Coping with extreme emotions like anger, depression, and anxiety can be overwhelming. Luckily, there are many coping skills that you can learn to practice now so that you’re able to utilize them effectively when life gets the best of you.
Here are nine ways to cope with extreme emotions.
Practice self-soothing by using all five of your senses. You can look at photographs, doodle, or create art to engage your sight. Try listening to soothing music or nature sounds, or tickle your taste buds by sucking on a hard candy, eating mindfully, or enjoying a soothing warm drink, such as hot cocoa. To engage your sense of touch, try playing with putty, squeezing a stress ball, or hugging a loved one (yes, that can include pets). For extra brownie points, try combining several senses at the same time by rubbing in a nice smelling lotion or by taking a mindful bubble bath.
2. Deep Breathing
There are many deep breathing exercises out there in the world. One exercise, called four square breathing, encourages you to try inhaling for four seconds, holding for four seconds, exhaling for fur seconds, and holding for 4 seconds. Repeat at least four times for maximum effect. Practice an even further awareness to your breath by placing your hand on your abdomen or chest and feeling the rise and fall as you slowly breathe in and out.
3. Repeat Your Favorite Mantras
Try coming up with a mantra or motto to repeat to yourself when you’re feeling overwhelmed. Some examples include:
“I’m strong enough to get through this.”
“This too shall pass.”
“I can do hard things.”
“I am capable.”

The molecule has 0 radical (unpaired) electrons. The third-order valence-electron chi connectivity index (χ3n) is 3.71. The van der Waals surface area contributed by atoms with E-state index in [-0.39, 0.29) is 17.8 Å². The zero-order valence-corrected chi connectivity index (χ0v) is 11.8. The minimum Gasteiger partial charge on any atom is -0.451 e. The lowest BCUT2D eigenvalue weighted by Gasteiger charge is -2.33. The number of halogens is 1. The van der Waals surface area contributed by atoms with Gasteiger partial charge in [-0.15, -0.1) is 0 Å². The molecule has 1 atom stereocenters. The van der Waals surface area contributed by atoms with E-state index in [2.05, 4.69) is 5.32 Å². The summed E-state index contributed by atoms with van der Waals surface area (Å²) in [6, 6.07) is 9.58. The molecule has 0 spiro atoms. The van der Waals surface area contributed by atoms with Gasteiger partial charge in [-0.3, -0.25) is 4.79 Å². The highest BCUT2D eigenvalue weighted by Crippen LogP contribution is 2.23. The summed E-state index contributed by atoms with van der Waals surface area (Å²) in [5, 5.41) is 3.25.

“I am enough.”
4. The “5, 4, 3, 2, 1” Exercise
Bring yourself back into the moment by grounding with your senses. Try finding five things you can see, four things you can touch, three things you can feel, two things you can smell, and one thing you can taste. Then evaluate how you are feeling. Still not calm? Repeat it again until you feel more in tune with the room around you.
5. The Rainbows Exercise
This grounding exercise involves your sense of sight. Try finding one thing that is red, one thing that is orange, and so on from yellow through purple. Repeat as many times as you need until you are feeling more in touch with your surroundings.
6. Catch, Challenge, Change
When you catch yourself thinking a negative thought, ask yourself: Do I have proof that this is a fact or is this a thought? Look for evidence to disprove your thought, then change it to a positive statement.
For example, let’s say your negative thought is “I’m not good enough.”
Challenge the thought by finding times when you did something good enough. Did you recently get a promotion at work? Did someone recently thank you for a kind action?
Now change the thought to a positive: “Sometimes I make mistakes, but I am good at ____________!” or ” I may have made a mistake this time, but I can do better next time!”
7. Intense Exercise
It may not be your first thought, but exercise is proven to help decrease negative thoughts and emotions, especially for those with powerful urges such as self-harming thoughts. Try a burst of exercise such as sprinting, doing jumping jacks, or doing sit-ups and push-ups until tired.
8. Progressive Muscle Relaxation
Progressive muscle relaxation is a soothing way to calm the muscles in your body during an anxious state. Start by squeezing and tightening the muscles in your feet, then quickly release the tension. Work your way up to your head, going through each muscle.
9. Temperature Regulation
Have you ever heard someone tell you to cool off when your angry? Well, there’s actually some truth in the statement. Quickly changing your body temperature can soothe your mood by reregulating your body. Try splashing cool water on your face or sitting in front of the cold air conditioning. Have ice cubes readily accessible? Try squeezing an ice cube or gently rubbing an ice cube on the backs of your hand.